但现在，全球最大的几家制药商将解除防御，跟同行分享自己保守最严密的资产，无论是基因研究，还是具体的药物，而目的就是更快地研制出治疗药物。美国国立卫生研究院（NIH）上周宣布，为进行一项为期五年的研究，它已经动员10家大型制药企业汇总数据，甚至包括一些已经申请专利的药物分子式。这些公司包括百时美施贵宝（Bristol-Myers Squibb）、辉瑞（Pfizer）、葛兰素史克（GlaxoSmithKline）和礼来公司（Eli Lilly）。随后，同样参与了这个项目的默克（Merck）很快表示，它将和辉瑞、安进（Amgen）以及Incyte合作，目的是看看这些制药商能否对默克正在开发的一种新型抗肿瘤药物加以改进。
Three years ago, when government health officials suggested that major pharmaceutical companies work together to find cures to diseases rather than compete, the drugmakers squirmed.
Big Pharma, after all, is one of the most competitive and fiercely protective industries around: Companies patent every aspect of their medications, fight rival manufacturers that step on their toes, and engage in price wars to ward off competitors when those patents expire.
Yet now, some of the world's largest drugmakers are taking down their fences and sharing some of their most proprietary assets -- from genetic research to drugs themselves -- with each other, in hopes of reaching cures faster. The National Institutes of Health announced last week that it has recruited 10 Big Pharma companies, including Bristol-Myers Squibb (BMY), Pfizer (PFE), GlaxoSmithKline (GSK), and Eli Lilly (LLY), to pool their data -- and even some of their patented molecules -- for a five-year research project. Soon after, Merck (MRK), which is also participating in the NIH initiative, announced that it would team up with Pfizer, Amgen (AMGN), and Incyte (INCY) to see if the other drugmakers could improve upon a new type of cancer drug that Merck is developing.
"It's a pretty dramatic shift from the hyper-competitiveness of the past," says NIH director Francis Collins, who has been nudging companies to collaborate since that initial discussion in 2011. "It took a while. Much of the discussion since then has been around that issue of, is this going to be good for business or not?"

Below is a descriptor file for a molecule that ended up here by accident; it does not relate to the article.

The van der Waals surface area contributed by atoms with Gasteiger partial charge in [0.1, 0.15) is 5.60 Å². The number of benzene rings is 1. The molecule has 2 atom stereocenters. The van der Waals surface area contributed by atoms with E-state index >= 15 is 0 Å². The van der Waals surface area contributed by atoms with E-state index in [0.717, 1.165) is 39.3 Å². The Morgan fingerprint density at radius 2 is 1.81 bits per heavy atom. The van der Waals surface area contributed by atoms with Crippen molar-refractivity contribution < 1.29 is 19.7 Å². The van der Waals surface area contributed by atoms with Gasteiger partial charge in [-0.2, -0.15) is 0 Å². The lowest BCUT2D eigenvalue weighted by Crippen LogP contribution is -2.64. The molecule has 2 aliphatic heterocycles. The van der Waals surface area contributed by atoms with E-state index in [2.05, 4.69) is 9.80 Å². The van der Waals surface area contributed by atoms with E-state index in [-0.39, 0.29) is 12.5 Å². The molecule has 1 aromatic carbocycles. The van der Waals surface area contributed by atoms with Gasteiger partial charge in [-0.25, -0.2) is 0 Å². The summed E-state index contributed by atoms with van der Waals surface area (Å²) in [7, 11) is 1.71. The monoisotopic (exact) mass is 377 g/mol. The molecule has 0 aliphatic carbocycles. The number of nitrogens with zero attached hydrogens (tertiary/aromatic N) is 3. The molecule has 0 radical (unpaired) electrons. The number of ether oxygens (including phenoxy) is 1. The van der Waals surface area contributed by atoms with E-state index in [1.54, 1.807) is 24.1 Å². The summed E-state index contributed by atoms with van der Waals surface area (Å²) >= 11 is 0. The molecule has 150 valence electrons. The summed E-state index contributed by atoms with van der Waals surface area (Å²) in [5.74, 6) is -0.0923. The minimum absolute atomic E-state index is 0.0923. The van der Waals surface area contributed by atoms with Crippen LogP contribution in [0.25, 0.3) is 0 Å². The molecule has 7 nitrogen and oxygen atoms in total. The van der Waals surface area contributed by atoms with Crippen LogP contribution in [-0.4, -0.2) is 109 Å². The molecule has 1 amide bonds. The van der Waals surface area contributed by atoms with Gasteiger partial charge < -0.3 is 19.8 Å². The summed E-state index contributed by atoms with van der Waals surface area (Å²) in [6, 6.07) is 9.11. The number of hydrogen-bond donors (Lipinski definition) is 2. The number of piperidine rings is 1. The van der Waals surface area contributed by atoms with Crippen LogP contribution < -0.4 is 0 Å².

Pharmaceutical manufacturers, however, have grown increasingly frustrated that more than 90% of the drugs in their pipelines fail in clinical trials, wasting up to $1 billion on each dud. And when their treatments for insidious diseases like cancer and Alzheimer's actually make it to market, they typically work only for a handful of patients. Doctors often prescribe cocktails of drugs made by several different companies, making it harder for firms to gain an edge.
"No matter how big a company might be, it does not have a monopoly on exciting drugs for any disease," says Mace Rothenberg, chief medical officer for Pfizer's oncology division. "When we look back, is this the reason we haven't been able to make more progress on these diseases, by targeting only one element at a time?"
The $230 million NIH collaboration aims to figure out which disease-causing elements for Alzheimer's, type 2 diabetes, rheumatoid arthritis, and lupus should be targets of new drugs. Even though scientists have already generated promising leads in these areas, "Those did not seem to be opportunities that any single company could capitalize on, at least not as well as they would like," Collins says.